Johann Strauss II: Der Zigeunerbaron
Daniel Serafin (Count Peter Homonay), Harald Serafin (Conte Carnero), Lucian Krasznec (Sándor Bárinkay), Evelin Novak (Sáffi), Monika Bohinec (Czipra), Wolfgang Bankl (Kálmán Zsupán), Iva Mihanovic (Arsena), Linda Plech (Mirabella), Gernot Heinrich (Ottokar), Zoltán Galamb (Pali), Michael Stark (Istvan), Mörbisch Festival Choir, Ballet and Extras, Bernhard Schneider (Chorus Master), Mörbisch Festival Orchestra, Manfred Mayrhofer (Conductor), Brigitte Fassbaender (Stage Director), Hannes Rossacher (Video Director), Wolfgang Fritz (Acoustic Designer), Brigitte Fassbaender, Rolf Langenfass (Set Designer), Armella Müller, Rolf Langenfass (Costume Designer), Friedrich Rom (Lighting Designer), Giorgio Madia (Choreography)
Recording: Bauernkapelle St. Georgen, Austria (2011) – 140’
Videoland Klassik #VLMD 018N – Booklet in German, English, Italian, Spanish and French – Subtitles in English, French, Italian and Spanish (Distributed by Naxos of America)
Next to Johann Strauss II’s 1874 couronnement d’opérette, Die Fledermaus, Der Ziegeunerbaron is regarded as a heavy favorite based on Mór Jókai’s novella, Sáffi (1883.) Strauss’ somewhat weighty synopsis has a musical diplomacy at the forefront by attempting to assuage the ongoing frictions that riddled the Austro-Hungarian Empire (1867-1918.) The second largest country next to the Russian Empire, this land was enriched with wildly differing cultures that lent itself as the perfect recipe to set Ignaz Schnitzer’s libretto to life. Directed by Brigitte Fassbaender, Strauss’ music is set ablaze with a lively and well-paced interpretation under Manfred Mayrhofer. As is with most of the Mörbisch output, this 2011 production is strong in both vocalization and acting, though the musical numbers get a bit befuddled.
The same can be said for the Gypsy trio: Lucian Krasznec, Evelin Novak and Monika Bohinec possess buttery tones, exhibit convincing characterization, never resort to insecurities, and their voices blend exceptionally well. Particularly engaging is Act II’s “Treasure Waltz”, although the buried cache doesn’t lie below (for those of literal-mindedness), but is, rather, idiosyncratically discovered by pulling off a tarp to reveal a locomotive. Having found the “find” within this ferrous mass, an ensuing "Anvil Chorus"-like chapter continues with a perplexing dismantling of the “Iron Rooster”... it looks more like an entrée into Lara Spencer’s Flea Market Flip.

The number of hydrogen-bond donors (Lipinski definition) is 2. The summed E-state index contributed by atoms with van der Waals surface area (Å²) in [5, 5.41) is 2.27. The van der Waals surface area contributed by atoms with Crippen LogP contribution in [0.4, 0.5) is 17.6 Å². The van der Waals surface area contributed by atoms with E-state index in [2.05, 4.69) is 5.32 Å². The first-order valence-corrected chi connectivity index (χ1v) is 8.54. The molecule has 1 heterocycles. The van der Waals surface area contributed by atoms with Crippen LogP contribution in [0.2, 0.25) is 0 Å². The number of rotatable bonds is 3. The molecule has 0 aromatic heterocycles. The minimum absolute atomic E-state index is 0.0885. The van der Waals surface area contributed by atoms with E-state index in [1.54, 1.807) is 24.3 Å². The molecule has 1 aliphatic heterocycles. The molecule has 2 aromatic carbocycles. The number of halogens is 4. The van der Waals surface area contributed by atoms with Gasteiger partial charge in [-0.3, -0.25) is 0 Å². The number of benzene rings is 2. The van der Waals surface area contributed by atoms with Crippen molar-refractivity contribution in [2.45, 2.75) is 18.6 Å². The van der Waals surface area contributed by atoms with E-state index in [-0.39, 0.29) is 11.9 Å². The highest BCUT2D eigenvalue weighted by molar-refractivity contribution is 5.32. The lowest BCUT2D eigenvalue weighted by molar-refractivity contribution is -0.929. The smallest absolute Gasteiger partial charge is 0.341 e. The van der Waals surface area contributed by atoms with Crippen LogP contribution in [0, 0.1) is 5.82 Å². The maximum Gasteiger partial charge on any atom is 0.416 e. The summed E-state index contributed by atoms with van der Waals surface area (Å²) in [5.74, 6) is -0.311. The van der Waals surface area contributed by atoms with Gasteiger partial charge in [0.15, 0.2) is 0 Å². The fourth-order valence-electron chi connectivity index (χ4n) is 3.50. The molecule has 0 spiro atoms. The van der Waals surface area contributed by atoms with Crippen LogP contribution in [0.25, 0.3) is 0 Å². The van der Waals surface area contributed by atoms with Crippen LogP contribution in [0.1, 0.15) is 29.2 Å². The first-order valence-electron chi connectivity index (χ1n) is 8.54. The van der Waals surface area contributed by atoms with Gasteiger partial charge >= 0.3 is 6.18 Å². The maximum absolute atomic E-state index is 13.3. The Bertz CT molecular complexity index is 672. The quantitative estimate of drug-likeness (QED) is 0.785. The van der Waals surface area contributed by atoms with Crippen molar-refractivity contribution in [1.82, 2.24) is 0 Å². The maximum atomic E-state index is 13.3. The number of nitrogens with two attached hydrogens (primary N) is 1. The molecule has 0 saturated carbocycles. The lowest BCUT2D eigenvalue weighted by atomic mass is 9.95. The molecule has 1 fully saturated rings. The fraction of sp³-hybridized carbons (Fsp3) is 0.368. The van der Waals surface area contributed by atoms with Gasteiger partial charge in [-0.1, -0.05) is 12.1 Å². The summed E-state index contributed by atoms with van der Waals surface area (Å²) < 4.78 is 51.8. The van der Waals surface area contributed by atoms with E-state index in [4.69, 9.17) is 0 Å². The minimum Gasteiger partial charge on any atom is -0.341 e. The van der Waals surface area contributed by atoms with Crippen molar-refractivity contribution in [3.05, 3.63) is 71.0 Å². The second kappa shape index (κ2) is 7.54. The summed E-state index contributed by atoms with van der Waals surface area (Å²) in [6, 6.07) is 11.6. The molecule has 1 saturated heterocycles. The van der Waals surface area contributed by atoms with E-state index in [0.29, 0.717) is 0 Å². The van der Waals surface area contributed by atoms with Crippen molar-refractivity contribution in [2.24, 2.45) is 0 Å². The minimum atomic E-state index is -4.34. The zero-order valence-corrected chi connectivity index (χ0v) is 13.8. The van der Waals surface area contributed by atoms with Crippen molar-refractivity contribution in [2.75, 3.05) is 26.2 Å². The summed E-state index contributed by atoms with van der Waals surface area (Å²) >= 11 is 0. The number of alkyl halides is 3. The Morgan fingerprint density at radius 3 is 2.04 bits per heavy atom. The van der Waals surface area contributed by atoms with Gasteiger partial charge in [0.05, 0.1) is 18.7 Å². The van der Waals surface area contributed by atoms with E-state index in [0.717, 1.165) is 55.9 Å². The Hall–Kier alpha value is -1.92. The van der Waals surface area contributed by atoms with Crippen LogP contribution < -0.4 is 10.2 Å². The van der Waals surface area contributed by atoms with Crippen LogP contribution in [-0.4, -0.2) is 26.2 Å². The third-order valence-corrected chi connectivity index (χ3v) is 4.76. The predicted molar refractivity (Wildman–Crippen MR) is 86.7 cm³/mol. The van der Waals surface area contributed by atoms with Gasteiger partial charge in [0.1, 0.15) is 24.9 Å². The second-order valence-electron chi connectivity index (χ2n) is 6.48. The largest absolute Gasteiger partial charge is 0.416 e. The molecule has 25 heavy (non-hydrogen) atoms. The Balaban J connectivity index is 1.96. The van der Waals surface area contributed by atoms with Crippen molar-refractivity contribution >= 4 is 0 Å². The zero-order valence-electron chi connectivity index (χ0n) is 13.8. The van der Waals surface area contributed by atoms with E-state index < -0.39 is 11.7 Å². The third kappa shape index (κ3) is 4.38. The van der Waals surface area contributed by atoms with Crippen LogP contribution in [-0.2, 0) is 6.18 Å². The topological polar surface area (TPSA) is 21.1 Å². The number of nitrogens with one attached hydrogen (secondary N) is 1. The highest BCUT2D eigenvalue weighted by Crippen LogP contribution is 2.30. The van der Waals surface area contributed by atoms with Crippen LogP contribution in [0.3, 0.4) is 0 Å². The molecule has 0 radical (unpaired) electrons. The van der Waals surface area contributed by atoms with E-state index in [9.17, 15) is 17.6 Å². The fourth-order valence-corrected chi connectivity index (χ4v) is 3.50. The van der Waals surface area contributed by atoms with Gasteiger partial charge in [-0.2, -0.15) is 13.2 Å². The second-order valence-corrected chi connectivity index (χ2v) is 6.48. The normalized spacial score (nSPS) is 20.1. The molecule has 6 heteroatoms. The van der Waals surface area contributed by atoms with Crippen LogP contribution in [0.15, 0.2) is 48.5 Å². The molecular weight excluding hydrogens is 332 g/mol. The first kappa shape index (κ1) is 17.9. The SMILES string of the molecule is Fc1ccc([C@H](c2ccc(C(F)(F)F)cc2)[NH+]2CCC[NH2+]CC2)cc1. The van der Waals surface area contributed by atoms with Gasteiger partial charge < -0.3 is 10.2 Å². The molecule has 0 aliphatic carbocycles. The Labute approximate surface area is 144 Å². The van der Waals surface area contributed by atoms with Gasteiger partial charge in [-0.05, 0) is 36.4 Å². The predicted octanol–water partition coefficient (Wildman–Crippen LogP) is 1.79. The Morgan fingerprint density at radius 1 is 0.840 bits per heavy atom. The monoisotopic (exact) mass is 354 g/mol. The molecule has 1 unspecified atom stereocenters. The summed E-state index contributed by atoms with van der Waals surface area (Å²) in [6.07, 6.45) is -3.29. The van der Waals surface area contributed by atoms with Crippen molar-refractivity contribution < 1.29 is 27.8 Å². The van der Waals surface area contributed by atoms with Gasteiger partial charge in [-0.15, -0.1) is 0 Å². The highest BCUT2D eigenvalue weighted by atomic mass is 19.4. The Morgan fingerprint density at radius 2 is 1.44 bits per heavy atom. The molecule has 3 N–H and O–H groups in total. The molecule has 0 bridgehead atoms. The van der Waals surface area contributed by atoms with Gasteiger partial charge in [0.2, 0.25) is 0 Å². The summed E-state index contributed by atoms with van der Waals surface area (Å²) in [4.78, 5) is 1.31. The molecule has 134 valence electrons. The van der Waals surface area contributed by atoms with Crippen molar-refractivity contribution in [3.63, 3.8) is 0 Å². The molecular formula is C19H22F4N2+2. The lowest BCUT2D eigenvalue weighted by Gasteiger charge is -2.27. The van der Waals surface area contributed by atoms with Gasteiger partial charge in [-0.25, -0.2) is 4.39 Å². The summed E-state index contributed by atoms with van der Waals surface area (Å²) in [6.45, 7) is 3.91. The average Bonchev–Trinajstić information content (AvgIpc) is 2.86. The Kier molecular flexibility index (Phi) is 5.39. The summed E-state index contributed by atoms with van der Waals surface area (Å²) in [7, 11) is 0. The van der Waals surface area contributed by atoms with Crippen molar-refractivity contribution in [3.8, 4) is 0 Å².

Müller/Langenfass costuming facilitates the confounding plot with clear cultural delineations of opposing parties (i.e. Gypsies, Hussars and pig-herders.) Again, Giorgio Madia works his magic in the choreography department despite some of the corps' numbers (particularly closing Act II) looking a tad sloppy, possibly attributed to the garbs themselves. Geometrical acuities pocket with messiness and blur the vision. Conversely, the trademark “Madia swish”, compliments of the male contingency, adds a dash of paprika zest.
Der Zigeunerbaron isn’t of full-blown comical nature. Instead, it is one with increasingly militaristic gravity, yet adsorbed inside frivolous gilded edging of Acts II and III. The St. Georgen theatrics, nonetheless, allow a precious, pregnant moment for Harald Serafin by reading from his “Paragraphs of Ethics.” Lightly humorous, the part doesn’t evoke much chuckling.
Strauss gifts principals with small numbers, and in Der Zigeunerbaron there’s no exception. Iva Mihanovic is a fittingly pouty and obnoxious Arsena, Wolfgang Bankl’s Kálman Zsupán has blundering warmth in addition to Linda Plech’s great farcical inflections as Mirabella, the Governess. Daniel Serafin’s baritone sparkle sings avec brio inside the “Recruiting Song.”
This Der Zigeunerbaron fuels Strauss’ dizzying storyline by failing to invest in more concise character nuances and understandable blocking. This loses the umbrella of congealment. Set aside faint ambiguities, the production is well recorded with superb sound quality.